Did Jesus miss the departing caravan deliberately?  It is difficult to say, and yet, Jesus probably figured, after three days, that they were gone.  He was obviously not worried.  This was the first year He was at the temple for the Passover as an official “man” - an adult before the faith.  Finally, Jesus was permitted to ask the questions, and join in the discussions about the Scriptures, and the traditions of Israel, and the theology of their faith in the presence of the most learned scholars of His day.  That opportunity would be like “red meat” to anyone who took their religion seriously!

Clearly, Jesus took His religion seriously.  Knowing who He is makes that observation redundant.  Of course He took the religion seriously!  It was about Him.  His parents took three days to find Jesus - after the first day’s journey, before they noticed He was absent from the caravan - because they spent their days searching all of the places a young boy might want to go, places that would fascinate a child, and places where young adolescents would likely be drawn to.  They did not deal with Jesus in their heads, yet, as a man – but clearly Jesus was acting and thinking as a man.  “Why is it that you were looking for Me?  Did you not know that I had to be in My Father's house?” The question meant, “Why did you need to search?  You should have known were I would be.”

And they should have.  They were not thinking particularly about who Jesus was, or what His age meant.  If they had been, they would have naturally looked for Him in the Temple first.  It might be surprising to find Him teaching the teachers - but only because He had never done such a thing before.  But when you consider that He was the One speaking through the prophets, His ability to understand the Scriptures is not as surprising. 

Naturally He would find misunderstandings and distortions among the theology of the priests and teachers of His day, and He taught them with gentleness and humility.  He did not lecture, He asked questions, an ancient and time honored method of teaching.  Today we call it the “Socratic Method”.  He did not expect them to get it all at once, but allowed them to ask Him questions too.  And He left them all amazed at His questions and His answers - pleasantly surprised, and learning.

How do I know He was teaching?  He was sitting among them.  In those days, a student would have stood.  An equal might have sat among them, but a student would have stood in the presence of one teacher, much less a group of them.  Jesus was teaching them, preparing the soil, as it were, for the ministry to come.  I could imagine that some of those who learned from Jesus, there, spread their learning to others with the result that His approach to Scriptures was scattered in advance to prepare the Jews to hear and understand and believe the truth.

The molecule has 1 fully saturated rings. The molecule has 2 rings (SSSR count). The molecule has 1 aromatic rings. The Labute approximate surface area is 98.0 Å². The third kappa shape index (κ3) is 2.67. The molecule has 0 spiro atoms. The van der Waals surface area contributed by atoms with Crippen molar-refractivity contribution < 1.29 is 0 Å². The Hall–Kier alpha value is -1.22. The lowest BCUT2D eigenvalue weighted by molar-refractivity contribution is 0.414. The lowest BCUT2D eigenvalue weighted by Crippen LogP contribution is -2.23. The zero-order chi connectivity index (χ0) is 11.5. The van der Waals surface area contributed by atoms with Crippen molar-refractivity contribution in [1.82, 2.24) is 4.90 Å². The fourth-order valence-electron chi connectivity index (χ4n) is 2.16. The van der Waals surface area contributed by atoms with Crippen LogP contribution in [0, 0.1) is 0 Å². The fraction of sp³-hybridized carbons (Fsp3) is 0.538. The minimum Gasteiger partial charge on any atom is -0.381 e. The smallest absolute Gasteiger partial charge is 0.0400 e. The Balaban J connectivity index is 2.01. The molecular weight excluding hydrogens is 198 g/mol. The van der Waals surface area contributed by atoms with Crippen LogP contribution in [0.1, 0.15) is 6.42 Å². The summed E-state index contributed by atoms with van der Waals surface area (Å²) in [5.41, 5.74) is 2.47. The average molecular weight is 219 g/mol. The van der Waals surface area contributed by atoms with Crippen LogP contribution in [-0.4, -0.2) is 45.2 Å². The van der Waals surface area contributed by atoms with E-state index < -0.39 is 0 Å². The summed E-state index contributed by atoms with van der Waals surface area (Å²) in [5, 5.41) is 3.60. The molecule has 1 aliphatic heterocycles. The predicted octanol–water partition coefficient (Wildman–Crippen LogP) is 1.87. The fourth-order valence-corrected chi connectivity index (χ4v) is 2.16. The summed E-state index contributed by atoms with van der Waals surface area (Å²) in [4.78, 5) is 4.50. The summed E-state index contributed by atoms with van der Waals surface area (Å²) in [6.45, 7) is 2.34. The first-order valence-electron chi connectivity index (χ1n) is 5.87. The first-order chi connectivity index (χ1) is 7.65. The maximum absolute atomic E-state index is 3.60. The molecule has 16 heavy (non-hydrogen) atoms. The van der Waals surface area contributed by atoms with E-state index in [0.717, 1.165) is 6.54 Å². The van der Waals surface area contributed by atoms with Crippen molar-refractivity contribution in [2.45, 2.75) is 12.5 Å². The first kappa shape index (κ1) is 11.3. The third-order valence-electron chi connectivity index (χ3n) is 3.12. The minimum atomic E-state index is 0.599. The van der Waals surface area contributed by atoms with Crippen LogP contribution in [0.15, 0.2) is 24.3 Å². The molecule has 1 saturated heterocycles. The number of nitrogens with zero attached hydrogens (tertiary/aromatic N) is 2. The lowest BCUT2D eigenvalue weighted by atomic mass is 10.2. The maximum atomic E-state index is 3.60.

We could apply this text to our lives by focusing on the study in the Temple, and suggesting that this tells us that we should be about the business of studying the Word of God.  That certainly is true, even if it is not particularly a message of this text.  We could apply this text to the truth that Jesus remained willingly in submission to His parents, even though he obviously did not need to do so, except to fulfill His place as a faithful Son.  But that is not the weight of this message for us today, either.

Jesus was just twelve, and yet He was right that His parents should have known.  They should have realized that their Son, though a dutiful son and a good boy, was also the Son of God.  They should have realized where they needed to search for Him.  I would hazard a guess that His interest in religion did not blossom over night in Jerusalem.  I would suspect that it had matured in a young boy asking a lot of questions and trying to understand the faith in which He was being raised.  It was one thing for Jesus to understand as God, and another for Him to understand as a young child - and He had to learn how to understand as a person, too.  They should have known.

And You should know, too!  You should always keep in mind just who Jesus is.  Although it was my father’s favorite hymn, and is among mine, “What a Friend we have in Jesus” does us a disservice today because our culture tends to hear those words in a way that distracts from who Jesus really is!  He is God, Almighty and Creator and - “Wonderful, Counselor, the mighty God, the everlasting Father, the Prince of peace.” We modern people focus so much on the human in Christ, that we often neglect to think about the divine in Him.